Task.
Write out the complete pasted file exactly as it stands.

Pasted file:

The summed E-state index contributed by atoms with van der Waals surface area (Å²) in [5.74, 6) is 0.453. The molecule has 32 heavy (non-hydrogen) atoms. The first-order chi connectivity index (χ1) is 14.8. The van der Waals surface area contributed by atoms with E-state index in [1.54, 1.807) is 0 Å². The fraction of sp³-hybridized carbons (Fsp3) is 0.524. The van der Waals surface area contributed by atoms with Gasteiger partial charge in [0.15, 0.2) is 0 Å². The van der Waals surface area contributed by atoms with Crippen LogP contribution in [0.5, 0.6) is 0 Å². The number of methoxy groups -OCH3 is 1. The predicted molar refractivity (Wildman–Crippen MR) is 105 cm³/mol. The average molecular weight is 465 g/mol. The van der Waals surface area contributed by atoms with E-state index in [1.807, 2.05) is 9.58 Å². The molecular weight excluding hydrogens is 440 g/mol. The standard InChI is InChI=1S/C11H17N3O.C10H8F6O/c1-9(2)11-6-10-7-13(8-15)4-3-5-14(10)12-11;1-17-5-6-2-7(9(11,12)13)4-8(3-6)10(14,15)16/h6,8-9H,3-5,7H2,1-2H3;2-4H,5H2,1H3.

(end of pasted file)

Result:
The summed E-state index contributed by atoms with van der Waals surface area (Å²) in [5.74, 6) is 0.453. The molecule has 32 heavy (non-hydrogen) atoms. The first-order chi connectivity index (χ1) is 14.8. The van der Waals surface area contributed by atoms with E-state index in [1.54, 1.807) is 0 Å². The fraction of sp³-hybridized carbons (Fsp3) is 0.524. The van der Waals surface area contributed by atoms with Gasteiger partial charge in [0.15, 0.2) is 0 Å². The van der Waals surface area contributed by atoms with Crippen LogP contribution in [0.5, 0.6) is 0 Å². The number of methoxy groups -OCH3 is 1. The predicted molar refractivity (Wildman–Crippen MR) is 105 cm³/mol. The average molecular weight is 465 g/mol. The van der Waals surface area contributed by atoms with E-state index in [1.807, 2.05) is 9.58 Å². The molecular weight excluding hydrogens is 440 g/mol. The standard InChI is InChI=1S/C11H17N3O.C10H8F6O/c1-9(2)11-6-10-7-13(8-15)4-3-5-14(10)12-11;1-17-5-6-2-7(9(11,12)13)4-8(3-6)10(14,15)16/h6,8-9H,3-5,7H2,1-2H3;2-4H,5H2,1H3.